I wanted to write a short blog post about making the time for yoga and self-care, because I still hear many of my yoga students saying they struggle with this. I hear you and I totally get it. Let me share some tips that have helped me.
The first tip is simple but not easy: You have to give yourself permission to take time for self-care. No one else will. I know we all want someone else to say to us, “You’ve been working so hard. You’ve been under a lot of stress. Why don’t you take the day/week/month/year off and just take care of yourself?” Most likely, this is never going to happen, unless you have a great therapist/counselor/yoga teacher who is unbiased and doesn’t depend on you to take care of them. But even if you do have a person like this in your life, ultimately you have to be the one who gives yourself permission. So why do we have such a hard time with this? Because we’ve been raised in a society that tells us we always need to be more, do more and have more. Because we’ve been raised in families that pass down conscious and subconscious beliefs to us that we are are not worthy, that we don’t deserve what we really desire, and that we need to live up to other people’s expectations to be valued. Start examining this in your own life. Do you feel obligated by certain people to do things that you really don’t want to do? Do you tell yourself you don’t have time because really you just don’t feel like you deserve to take time for yourself? Or are you worried about what other people will think if you do? What kind of messages are you telling yourself about your worthiness as a human being? Take time to examine those conscious and subconscious beliefs.
Once you’ve done that, try putting into practice either or both of these techniques that I have learned over the years:
“Who says so?” – I learned this handy technique from my spiritual counselor, John Earle. Any time you realize you’re listening to ‘a voice in your head’ that’s telling you that you don’t have time for yoga or another form of self-care, ask yourself, “Who says so?” I guarantee you will be amazed at what other voices besides your own (maybe it’s the voice of perfection? or guilt? or your mother?) you have talking to you in your head! Do you really need to listen to that voice? How about listening to your own? Once you’ve asked this question, or separately just on their own, you could ask two more questions.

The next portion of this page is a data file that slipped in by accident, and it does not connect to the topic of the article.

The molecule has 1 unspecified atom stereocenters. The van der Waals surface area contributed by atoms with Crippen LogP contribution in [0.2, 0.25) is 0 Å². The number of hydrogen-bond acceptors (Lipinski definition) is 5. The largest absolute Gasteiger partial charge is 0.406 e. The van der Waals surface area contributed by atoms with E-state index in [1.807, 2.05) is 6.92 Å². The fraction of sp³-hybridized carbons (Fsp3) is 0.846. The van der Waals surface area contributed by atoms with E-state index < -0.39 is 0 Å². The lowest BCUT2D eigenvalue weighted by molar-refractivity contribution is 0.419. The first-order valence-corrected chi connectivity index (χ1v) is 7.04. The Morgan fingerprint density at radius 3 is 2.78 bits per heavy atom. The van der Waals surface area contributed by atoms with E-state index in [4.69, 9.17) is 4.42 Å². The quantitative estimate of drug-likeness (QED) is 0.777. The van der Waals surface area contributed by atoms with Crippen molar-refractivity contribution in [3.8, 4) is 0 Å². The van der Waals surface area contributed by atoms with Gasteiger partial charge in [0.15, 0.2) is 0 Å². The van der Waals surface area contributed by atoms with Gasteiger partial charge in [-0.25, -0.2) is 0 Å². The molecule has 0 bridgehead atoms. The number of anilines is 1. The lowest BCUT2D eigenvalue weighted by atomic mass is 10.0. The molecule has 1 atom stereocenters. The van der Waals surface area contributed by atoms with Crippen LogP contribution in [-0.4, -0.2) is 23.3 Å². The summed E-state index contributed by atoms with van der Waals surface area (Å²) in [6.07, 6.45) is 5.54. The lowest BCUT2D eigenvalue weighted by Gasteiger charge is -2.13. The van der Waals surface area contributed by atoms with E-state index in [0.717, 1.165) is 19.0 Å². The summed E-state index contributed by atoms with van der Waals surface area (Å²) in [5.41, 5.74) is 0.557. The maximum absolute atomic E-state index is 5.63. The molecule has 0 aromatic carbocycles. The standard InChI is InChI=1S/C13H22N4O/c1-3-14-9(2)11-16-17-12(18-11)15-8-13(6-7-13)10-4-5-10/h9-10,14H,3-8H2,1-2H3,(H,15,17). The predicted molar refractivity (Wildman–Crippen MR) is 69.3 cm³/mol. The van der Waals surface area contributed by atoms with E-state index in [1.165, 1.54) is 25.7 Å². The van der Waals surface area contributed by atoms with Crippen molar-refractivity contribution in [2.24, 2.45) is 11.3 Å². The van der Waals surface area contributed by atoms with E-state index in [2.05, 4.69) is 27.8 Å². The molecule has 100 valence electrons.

“How do I feel right now?” and “What do I need?” – These are just a couple of the many techniques I learned from psychotherapist and Sensitivity Expert Julie Bjelland’s Brain Training Course, which I highly recommend. You might write these two questions on some sticky notes around your house, like on your bathroom mirror for example, and then every time you see them throughout the day, take a moment to pause and ask yourself how you’re feeling and what you need. And then do it, without apology!
Finally, because I found it helpful to have some supportive people tell me that I did, in fact, deserve to make time for my own self care, let me pass that support on to you: The world needs your gifts. But you will only be able to shine if you take good care of yourself first. I promise if you do, you will feel so much better and those around you will also receive the benefits of your new found sense of well-being too. You absolutely deserve it, so give yourself some time for yoga and self-care today!
If you are ready to make your self-care a priority but would like some support, please check out my compact but powerful self-paced Stop Sabotaging Your Self-Care online video course. In this 4-week course I guide you on a journey of self-discovery to examine the obstacles that stand in the way of you taking better care of yourself; teach you tools to help you cultivate greater awareness around your self-care needs; and help you explore the healing qualities of movement, nutrition, sleep, gratitude, self-compassion, nature and more.